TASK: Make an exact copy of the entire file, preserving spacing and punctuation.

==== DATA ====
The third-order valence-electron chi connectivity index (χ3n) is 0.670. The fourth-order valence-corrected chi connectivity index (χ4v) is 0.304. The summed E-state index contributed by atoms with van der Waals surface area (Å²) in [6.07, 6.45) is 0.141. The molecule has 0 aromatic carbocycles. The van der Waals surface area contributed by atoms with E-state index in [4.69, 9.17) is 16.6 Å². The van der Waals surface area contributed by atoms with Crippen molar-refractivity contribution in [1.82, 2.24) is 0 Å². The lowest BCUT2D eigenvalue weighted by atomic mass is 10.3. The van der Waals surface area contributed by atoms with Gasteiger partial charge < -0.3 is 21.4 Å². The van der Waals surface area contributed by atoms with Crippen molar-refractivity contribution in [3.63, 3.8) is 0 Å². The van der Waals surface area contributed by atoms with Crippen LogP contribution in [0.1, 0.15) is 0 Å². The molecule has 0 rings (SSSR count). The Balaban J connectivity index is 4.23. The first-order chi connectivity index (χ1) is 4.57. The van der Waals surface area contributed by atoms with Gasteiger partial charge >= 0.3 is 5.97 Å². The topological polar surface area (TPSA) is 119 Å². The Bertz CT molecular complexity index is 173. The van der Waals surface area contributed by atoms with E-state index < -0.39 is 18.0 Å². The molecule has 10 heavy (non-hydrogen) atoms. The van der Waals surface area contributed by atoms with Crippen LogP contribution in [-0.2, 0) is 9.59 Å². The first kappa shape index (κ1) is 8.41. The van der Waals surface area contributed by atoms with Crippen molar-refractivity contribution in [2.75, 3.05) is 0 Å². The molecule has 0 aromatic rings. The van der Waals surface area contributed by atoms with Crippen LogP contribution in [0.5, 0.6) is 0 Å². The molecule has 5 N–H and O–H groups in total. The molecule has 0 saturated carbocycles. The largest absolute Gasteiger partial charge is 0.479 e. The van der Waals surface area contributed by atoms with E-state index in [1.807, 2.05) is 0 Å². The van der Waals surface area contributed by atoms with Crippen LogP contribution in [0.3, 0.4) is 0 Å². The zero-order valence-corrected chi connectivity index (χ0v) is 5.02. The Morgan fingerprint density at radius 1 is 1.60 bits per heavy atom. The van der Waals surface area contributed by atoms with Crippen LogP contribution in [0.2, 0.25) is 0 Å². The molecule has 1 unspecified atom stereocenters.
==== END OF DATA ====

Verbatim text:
The third-order valence-electron chi connectivity index (χ3n) is 0.670. The fourth-order valence-corrected chi connectivity index (χ4v) is 0.304. The summed E-state index contributed by atoms with van der Waals surface area (Å²) in [6.07, 6.45) is 0.141. The molecule has 0 aromatic carbocycles. The van der Waals surface area contributed by atoms with E-state index in [4.69, 9.17) is 16.6 Å². The van der Waals surface area contributed by atoms with Crippen molar-refractivity contribution in [1.82, 2.24) is 0 Å². The lowest BCUT2D eigenvalue weighted by atomic mass is 10.3. The van der Waals surface area contributed by atoms with Gasteiger partial charge < -0.3 is 21.4 Å². The van der Waals surface area contributed by atoms with Crippen molar-refractivity contribution in [3.63, 3.8) is 0 Å². The van der Waals surface area contributed by atoms with Crippen LogP contribution in [0.1, 0.15) is 0 Å². The molecule has 0 rings (SSSR count). The Balaban J connectivity index is 4.23. The first-order chi connectivity index (χ1) is 4.57. The van der Waals surface area contributed by atoms with Gasteiger partial charge >= 0.3 is 5.97 Å². The topological polar surface area (TPSA) is 119 Å². The Bertz CT molecular complexity index is 173. The van der Waals surface area contributed by atoms with E-state index < -0.39 is 18.0 Å². The molecule has 10 heavy (non-hydrogen) atoms. The van der Waals surface area contributed by atoms with Crippen LogP contribution in [-0.2, 0) is 9.59 Å². The first kappa shape index (κ1) is 8.41. The van der Waals surface area contributed by atoms with Crippen molar-refractivity contribution in [2.75, 3.05) is 0 Å². The molecule has 0 aromatic rings. The van der Waals surface area contributed by atoms with Crippen LogP contribution in [0.5, 0.6) is 0 Å². The molecule has 5 N–H and O–H groups in total. The molecule has 0 saturated carbocycles. The largest absolute Gasteiger partial charge is 0.479 e. The van der Waals surface area contributed by atoms with E-state index in [1.807, 2.05) is 0 Å². The van der Waals surface area contributed by atoms with Crippen LogP contribution in [0.3, 0.4) is 0 Å². The zero-order valence-corrected chi connectivity index (χ0v) is 5.02. The Morgan fingerprint density at radius 1 is 1.60 bits per heavy atom. The van der Waals surface area contributed by atoms with Crippen LogP contribution in [0.2, 0.25) is 0 Å². The molecule has 1 unspecified atom stereocenters.